Sample lyrics from America from West Side Story:
|You ugly island||My heart's devotion|
|Island of tropical diseases||Let it slip back in the ocean|
|Always the hurricanes blowing|
|Always the population growing|
|And the money owing|
|And the babies crying||And the sunlight streaming|
|And the bullets flying||And the natives steaming|
|I like the island Manhattan|
|Smoke on your pipe and put that in|
|I like to be in America|
|OK by me in America|
|Ev'rything free in America|
|For a small fee in America|
Only minor changes, but it makes the movie version just a little nicer to Puerto Rico. Sandoval-Sanchez (1999) is not as kind as I am; he writes, "In the film version, this scene, which, in the original text is a racist and defamatory articulation toward Puerto Rico, was revised in order to soften the negative attitude toward Puerto Rico and Puerto Rican immigrants" (p. 72). Elsewhere, Sandoval-Sanchez seems to be arguing that the film, like the play, makes quite specific effort to put the onus for the violence on the Puerto Ricans over the Anglos. "The Jets skillfully transfer the concept of deadly weapons [onto] the Puerto Ricans" (p. 69). That is, the dialogue suggests that the weapon suggestions will only come from the Sharks; the Jets will merely be reciprocating. They will be responding to the invasion they compare to cockroaches. Unwanted, under foot, "the PRs can move in right under our noses and take it away." It's the ongoing American fear, that some new Other will ruin what we've got going.
A bit of retroactive projection, I'd say. We came an ruined what the natives had going, so we assume someone else will do the same to us. 1790, we restricted naturalization to "free white persons." We allowed blacks in after the Civil War, and Asians in the 1950s. 1921, the Emergency Quota Act limits post-World War I immigration from Europe--the incoming number from a given country can be no higher than 3% of the number of residents we already have from that country (per 1910's census numbers). The Immigration Act of 1924 dropped that to 2%. It also made it so that no alien who was ineligible to become a citizen (e.g. Chinese) could be admitted as an immigrant. Rubin and Melnick (2007) suggest that the limitations after World War I "created more job opportunities for Puerto Ricans in New York and elsewhere in the continental United States." I mentioned yesterday the hurricane in 1928 that increased Puerto Rican immigration numbers.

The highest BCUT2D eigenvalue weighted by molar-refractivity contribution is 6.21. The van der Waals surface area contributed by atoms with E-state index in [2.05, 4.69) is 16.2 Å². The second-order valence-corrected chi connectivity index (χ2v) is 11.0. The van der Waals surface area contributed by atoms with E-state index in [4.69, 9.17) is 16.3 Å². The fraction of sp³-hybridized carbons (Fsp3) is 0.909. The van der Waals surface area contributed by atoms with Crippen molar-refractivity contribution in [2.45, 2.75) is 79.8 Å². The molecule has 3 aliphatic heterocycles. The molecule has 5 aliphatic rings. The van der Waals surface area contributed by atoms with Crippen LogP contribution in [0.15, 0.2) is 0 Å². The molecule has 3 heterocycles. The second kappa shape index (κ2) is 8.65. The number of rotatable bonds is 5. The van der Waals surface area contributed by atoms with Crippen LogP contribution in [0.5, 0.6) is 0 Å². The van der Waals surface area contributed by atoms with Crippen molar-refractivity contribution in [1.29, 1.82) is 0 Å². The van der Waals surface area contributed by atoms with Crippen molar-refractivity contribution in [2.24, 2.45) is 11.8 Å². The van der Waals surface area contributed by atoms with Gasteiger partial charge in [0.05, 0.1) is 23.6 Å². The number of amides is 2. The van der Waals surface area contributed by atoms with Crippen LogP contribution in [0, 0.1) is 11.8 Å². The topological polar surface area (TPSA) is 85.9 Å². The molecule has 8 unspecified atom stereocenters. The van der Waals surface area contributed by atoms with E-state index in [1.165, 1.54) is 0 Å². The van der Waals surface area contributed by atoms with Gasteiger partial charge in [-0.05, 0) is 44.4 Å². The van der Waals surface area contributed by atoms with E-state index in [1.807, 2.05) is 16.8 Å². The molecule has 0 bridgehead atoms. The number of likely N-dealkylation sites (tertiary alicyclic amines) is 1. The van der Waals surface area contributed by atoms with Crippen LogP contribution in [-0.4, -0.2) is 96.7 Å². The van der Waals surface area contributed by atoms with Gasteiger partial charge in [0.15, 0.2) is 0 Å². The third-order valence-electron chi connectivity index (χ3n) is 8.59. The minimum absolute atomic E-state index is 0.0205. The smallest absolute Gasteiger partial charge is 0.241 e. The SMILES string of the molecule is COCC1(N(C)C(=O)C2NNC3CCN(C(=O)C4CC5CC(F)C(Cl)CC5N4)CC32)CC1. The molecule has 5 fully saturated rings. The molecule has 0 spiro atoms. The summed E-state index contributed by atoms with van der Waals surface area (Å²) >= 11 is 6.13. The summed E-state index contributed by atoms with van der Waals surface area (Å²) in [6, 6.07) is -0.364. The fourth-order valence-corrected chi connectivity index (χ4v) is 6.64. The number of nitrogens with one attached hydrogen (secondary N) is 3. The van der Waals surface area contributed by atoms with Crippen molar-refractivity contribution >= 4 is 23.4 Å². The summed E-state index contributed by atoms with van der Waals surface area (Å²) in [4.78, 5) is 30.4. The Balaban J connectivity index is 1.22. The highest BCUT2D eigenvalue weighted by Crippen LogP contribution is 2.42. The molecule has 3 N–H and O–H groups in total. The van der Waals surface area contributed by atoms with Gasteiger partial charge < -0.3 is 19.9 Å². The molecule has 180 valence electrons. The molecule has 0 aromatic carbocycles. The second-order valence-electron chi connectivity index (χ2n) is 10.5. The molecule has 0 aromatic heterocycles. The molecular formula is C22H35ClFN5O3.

It's important to understand, though, that Puerto Ricans were not, strictly speaking, aliens. They were not foreigners. Since 1917, Puerto Ricans were citizens of the United States. Rubin and Melnick quote Padilla (1958) in suggesting that for Puerto Ricans leaving Puerto Rico for New York, they are not even going to a foreign land; to them, "New York is a Puerto Rican frontier" (p. 106, citing p. 24). And, unlike so many other immigrants, Puerto Ricans came by plane and cross no national borders. Jaime Carrero (1964) called this flight the "Neo-Rican Jetliner" (or, more accurately, the jet neorriqueno). NeoRican, or Nuyorican literature of the 1960s and 70s "expressed the harsh reality of poverty, discrimination, racism, and disillusionment confronted by Puerto Ricans" (Perez y Gonzalez, 2000, p. 155). Since some of these writers took a militant stance, Perez y Gonzalez laments, "Unfortunately, the content of Nuyorican literature became associated with antisocial behavior, including the drug scene, prison, and criminal activity" (ibid).